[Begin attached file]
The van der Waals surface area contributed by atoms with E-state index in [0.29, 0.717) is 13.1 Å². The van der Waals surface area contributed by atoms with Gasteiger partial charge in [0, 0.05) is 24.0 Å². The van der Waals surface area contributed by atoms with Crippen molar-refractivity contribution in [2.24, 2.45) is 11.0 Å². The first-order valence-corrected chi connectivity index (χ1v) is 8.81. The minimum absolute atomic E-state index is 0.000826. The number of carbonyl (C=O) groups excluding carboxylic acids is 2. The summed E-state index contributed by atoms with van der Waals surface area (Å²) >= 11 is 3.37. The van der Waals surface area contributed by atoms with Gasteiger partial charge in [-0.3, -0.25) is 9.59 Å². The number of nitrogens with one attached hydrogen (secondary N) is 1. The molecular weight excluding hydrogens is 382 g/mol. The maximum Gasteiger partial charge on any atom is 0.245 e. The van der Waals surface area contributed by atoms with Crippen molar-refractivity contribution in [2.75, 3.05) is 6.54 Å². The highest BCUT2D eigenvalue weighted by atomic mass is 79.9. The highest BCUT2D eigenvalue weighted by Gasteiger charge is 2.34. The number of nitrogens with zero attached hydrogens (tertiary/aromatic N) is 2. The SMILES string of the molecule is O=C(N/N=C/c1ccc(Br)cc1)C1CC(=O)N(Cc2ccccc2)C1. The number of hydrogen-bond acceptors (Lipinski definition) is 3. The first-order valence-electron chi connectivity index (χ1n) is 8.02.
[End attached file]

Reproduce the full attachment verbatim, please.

The van der Waals surface area contributed by atoms with E-state index in [0.29, 0.717) is 13.1 Å². The van der Waals surface area contributed by atoms with Gasteiger partial charge in [0, 0.05) is 24.0 Å². The van der Waals surface area contributed by atoms with Crippen molar-refractivity contribution in [2.24, 2.45) is 11.0 Å². The first-order valence-corrected chi connectivity index (χ1v) is 8.81. The minimum absolute atomic E-state index is 0.000826. The number of carbonyl (C=O) groups excluding carboxylic acids is 2. The summed E-state index contributed by atoms with van der Waals surface area (Å²) >= 11 is 3.37. The van der Waals surface area contributed by atoms with Gasteiger partial charge in [-0.3, -0.25) is 9.59 Å². The number of nitrogens with one attached hydrogen (secondary N) is 1. The molecular weight excluding hydrogens is 382 g/mol. The maximum Gasteiger partial charge on any atom is 0.245 e. The van der Waals surface area contributed by atoms with Crippen molar-refractivity contribution in [2.75, 3.05) is 6.54 Å². The highest BCUT2D eigenvalue weighted by atomic mass is 79.9. The highest BCUT2D eigenvalue weighted by Gasteiger charge is 2.34. The number of nitrogens with zero attached hydrogens (tertiary/aromatic N) is 2. The SMILES string of the molecule is O=C(N/N=C/c1ccc(Br)cc1)C1CC(=O)N(Cc2ccccc2)C1. The number of hydrogen-bond acceptors (Lipinski definition) is 3. The first-order valence-electron chi connectivity index (χ1n) is 8.02.